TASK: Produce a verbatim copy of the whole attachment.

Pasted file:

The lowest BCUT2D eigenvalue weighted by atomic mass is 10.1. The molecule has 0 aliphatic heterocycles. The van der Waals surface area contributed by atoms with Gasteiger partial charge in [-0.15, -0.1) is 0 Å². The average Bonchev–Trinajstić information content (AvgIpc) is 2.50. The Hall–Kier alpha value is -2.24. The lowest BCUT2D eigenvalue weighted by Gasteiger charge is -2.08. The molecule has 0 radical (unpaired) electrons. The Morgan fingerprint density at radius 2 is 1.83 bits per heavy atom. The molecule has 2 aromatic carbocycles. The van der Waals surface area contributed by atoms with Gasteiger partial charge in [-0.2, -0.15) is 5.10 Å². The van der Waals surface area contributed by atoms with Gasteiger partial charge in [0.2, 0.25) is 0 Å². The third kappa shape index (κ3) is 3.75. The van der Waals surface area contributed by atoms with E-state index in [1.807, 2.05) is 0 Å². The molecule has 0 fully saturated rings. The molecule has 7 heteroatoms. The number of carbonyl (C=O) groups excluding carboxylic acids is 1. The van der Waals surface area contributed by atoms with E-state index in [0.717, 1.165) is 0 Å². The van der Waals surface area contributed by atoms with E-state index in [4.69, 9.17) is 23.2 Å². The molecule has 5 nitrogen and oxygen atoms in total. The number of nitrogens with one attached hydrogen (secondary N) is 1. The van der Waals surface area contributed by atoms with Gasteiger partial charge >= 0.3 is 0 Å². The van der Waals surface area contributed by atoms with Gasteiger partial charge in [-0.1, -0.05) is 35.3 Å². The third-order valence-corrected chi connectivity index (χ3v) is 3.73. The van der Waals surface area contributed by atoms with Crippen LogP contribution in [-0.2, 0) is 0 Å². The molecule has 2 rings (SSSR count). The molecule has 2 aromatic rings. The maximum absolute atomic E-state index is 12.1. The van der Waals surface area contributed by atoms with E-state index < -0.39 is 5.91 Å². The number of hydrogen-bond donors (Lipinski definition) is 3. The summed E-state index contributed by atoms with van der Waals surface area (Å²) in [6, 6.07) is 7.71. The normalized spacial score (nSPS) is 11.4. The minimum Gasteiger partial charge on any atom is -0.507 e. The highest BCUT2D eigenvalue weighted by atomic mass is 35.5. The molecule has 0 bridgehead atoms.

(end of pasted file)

The lowest BCUT2D eigenvalue weighted by atomic mass is 10.1. The molecule has 0 aliphatic heterocycles. The van der Waals surface area contributed by atoms with Gasteiger partial charge in [-0.15, -0.1) is 0 Å². The average Bonchev–Trinajstić information content (AvgIpc) is 2.50. The Hall–Kier alpha value is -2.24. The lowest BCUT2D eigenvalue weighted by Gasteiger charge is -2.08. The molecule has 0 radical (unpaired) electrons. The Morgan fingerprint density at radius 2 is 1.83 bits per heavy atom. The molecule has 2 aromatic carbocycles. The van der Waals surface area contributed by atoms with Gasteiger partial charge in [-0.2, -0.15) is 5.10 Å². The van der Waals surface area contributed by atoms with Gasteiger partial charge in [0.2, 0.25) is 0 Å². The third kappa shape index (κ3) is 3.75. The van der Waals surface area contributed by atoms with E-state index in [1.807, 2.05) is 0 Å². The molecule has 0 fully saturated rings. The molecule has 7 heteroatoms. The number of carbonyl (C=O) groups excluding carboxylic acids is 1. The van der Waals surface area contributed by atoms with E-state index in [0.717, 1.165) is 0 Å². The van der Waals surface area contributed by atoms with E-state index in [4.69, 9.17) is 23.2 Å². The molecule has 5 nitrogen and oxygen atoms in total. The number of nitrogens with one attached hydrogen (secondary N) is 1. The van der Waals surface area contributed by atoms with Gasteiger partial charge >= 0.3 is 0 Å². The van der Waals surface area contributed by atoms with Gasteiger partial charge in [-0.1, -0.05) is 35.3 Å². The third-order valence-corrected chi connectivity index (χ3v) is 3.73. The van der Waals surface area contributed by atoms with Crippen LogP contribution in [-0.2, 0) is 0 Å². The molecule has 2 rings (SSSR count). The molecule has 2 aromatic rings. The maximum absolute atomic E-state index is 12.1. The van der Waals surface area contributed by atoms with E-state index < -0.39 is 5.91 Å². The number of hydrogen-bond donors (Lipinski definition) is 3. The summed E-state index contributed by atoms with van der Waals surface area (Å²) in [6, 6.07) is 7.71. The normalized spacial score (nSPS) is 11.4. The minimum Gasteiger partial charge on any atom is -0.507 e. The highest BCUT2D eigenvalue weighted by atomic mass is 35.5. The molecule has 0 bridgehead atoms.